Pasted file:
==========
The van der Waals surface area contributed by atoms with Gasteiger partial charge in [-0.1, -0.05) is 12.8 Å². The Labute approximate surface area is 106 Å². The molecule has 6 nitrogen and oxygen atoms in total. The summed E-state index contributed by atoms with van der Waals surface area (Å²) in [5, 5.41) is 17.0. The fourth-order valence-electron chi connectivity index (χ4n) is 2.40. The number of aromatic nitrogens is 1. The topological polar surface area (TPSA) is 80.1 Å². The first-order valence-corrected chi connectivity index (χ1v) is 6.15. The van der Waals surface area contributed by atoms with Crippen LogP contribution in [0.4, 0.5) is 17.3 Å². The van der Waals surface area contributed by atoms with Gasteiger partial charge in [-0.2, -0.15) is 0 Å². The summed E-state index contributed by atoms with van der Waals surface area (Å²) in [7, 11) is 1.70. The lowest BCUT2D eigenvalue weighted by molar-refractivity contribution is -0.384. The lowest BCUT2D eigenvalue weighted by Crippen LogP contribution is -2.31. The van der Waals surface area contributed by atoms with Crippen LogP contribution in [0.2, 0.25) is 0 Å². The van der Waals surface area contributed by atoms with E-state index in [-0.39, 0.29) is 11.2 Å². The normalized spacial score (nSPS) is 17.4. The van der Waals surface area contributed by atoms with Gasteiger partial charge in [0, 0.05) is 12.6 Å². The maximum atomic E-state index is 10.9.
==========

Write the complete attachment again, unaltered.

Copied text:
The van der Waals surface area contributed by atoms with Gasteiger partial charge in [-0.1, -0.05) is 12.8 Å². The Labute approximate surface area is 106 Å². The molecule has 6 nitrogen and oxygen atoms in total. The summed E-state index contributed by atoms with van der Waals surface area (Å²) in [5, 5.41) is 17.0. The fourth-order valence-electron chi connectivity index (χ4n) is 2.40. The number of aromatic nitrogens is 1. The topological polar surface area (TPSA) is 80.1 Å². The first-order valence-corrected chi connectivity index (χ1v) is 6.15. The van der Waals surface area contributed by atoms with Crippen LogP contribution in [0.4, 0.5) is 17.3 Å². The van der Waals surface area contributed by atoms with Gasteiger partial charge in [-0.2, -0.15) is 0 Å². The summed E-state index contributed by atoms with van der Waals surface area (Å²) in [7, 11) is 1.70. The lowest BCUT2D eigenvalue weighted by molar-refractivity contribution is -0.384. The lowest BCUT2D eigenvalue weighted by Crippen LogP contribution is -2.31. The van der Waals surface area contributed by atoms with Crippen LogP contribution in [0.2, 0.25) is 0 Å². The van der Waals surface area contributed by atoms with E-state index in [-0.39, 0.29) is 11.2 Å². The normalized spacial score (nSPS) is 17.4. The van der Waals surface area contributed by atoms with Gasteiger partial charge in [0, 0.05) is 12.6 Å². The maximum atomic E-state index is 10.9.